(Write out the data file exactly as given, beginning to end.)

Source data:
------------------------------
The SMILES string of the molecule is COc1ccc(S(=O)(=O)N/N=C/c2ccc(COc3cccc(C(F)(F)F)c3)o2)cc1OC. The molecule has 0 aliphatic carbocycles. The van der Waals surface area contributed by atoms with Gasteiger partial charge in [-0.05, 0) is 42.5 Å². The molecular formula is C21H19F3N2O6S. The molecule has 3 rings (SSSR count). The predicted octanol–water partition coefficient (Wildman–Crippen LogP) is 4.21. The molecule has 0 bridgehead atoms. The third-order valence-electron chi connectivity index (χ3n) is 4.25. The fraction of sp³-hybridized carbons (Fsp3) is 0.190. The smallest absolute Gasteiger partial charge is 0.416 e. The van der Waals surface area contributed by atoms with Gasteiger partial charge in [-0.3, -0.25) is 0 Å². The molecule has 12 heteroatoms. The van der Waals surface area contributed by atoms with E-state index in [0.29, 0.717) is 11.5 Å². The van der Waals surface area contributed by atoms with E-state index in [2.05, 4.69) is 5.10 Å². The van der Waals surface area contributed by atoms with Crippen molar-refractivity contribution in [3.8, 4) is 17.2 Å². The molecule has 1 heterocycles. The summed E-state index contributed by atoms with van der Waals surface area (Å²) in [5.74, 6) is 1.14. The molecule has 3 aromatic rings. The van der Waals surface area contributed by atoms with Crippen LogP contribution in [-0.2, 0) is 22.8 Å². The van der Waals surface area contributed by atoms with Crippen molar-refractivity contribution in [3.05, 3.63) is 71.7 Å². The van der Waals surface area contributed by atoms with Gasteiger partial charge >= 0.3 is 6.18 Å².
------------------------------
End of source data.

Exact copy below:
The SMILES string of the molecule is COc1ccc(S(=O)(=O)N/N=C/c2ccc(COc3cccc(C(F)(F)F)c3)o2)cc1OC. The molecule has 0 aliphatic carbocycles. The van der Waals surface area contributed by atoms with Gasteiger partial charge in [-0.05, 0) is 42.5 Å². The molecular formula is C21H19F3N2O6S. The molecule has 3 rings (SSSR count). The predicted octanol–water partition coefficient (Wildman–Crippen LogP) is 4.21. The molecule has 0 bridgehead atoms. The third-order valence-electron chi connectivity index (χ3n) is 4.25. The fraction of sp³-hybridized carbons (Fsp3) is 0.190. The smallest absolute Gasteiger partial charge is 0.416 e. The van der Waals surface area contributed by atoms with Gasteiger partial charge in [-0.3, -0.25) is 0 Å². The molecule has 12 heteroatoms. The van der Waals surface area contributed by atoms with E-state index in [0.29, 0.717) is 11.5 Å². The van der Waals surface area contributed by atoms with E-state index in [2.05, 4.69) is 5.10 Å². The van der Waals surface area contributed by atoms with Crippen molar-refractivity contribution in [3.8, 4) is 17.2 Å². The molecule has 1 heterocycles. The summed E-state index contributed by atoms with van der Waals surface area (Å²) in [5.74, 6) is 1.14. The molecule has 3 aromatic rings. The van der Waals surface area contributed by atoms with Crippen LogP contribution in [-0.2, 0) is 22.8 Å². The van der Waals surface area contributed by atoms with Crippen molar-refractivity contribution in [3.05, 3.63) is 71.7 Å². The van der Waals surface area contributed by atoms with Gasteiger partial charge >= 0.3 is 6.18 Å².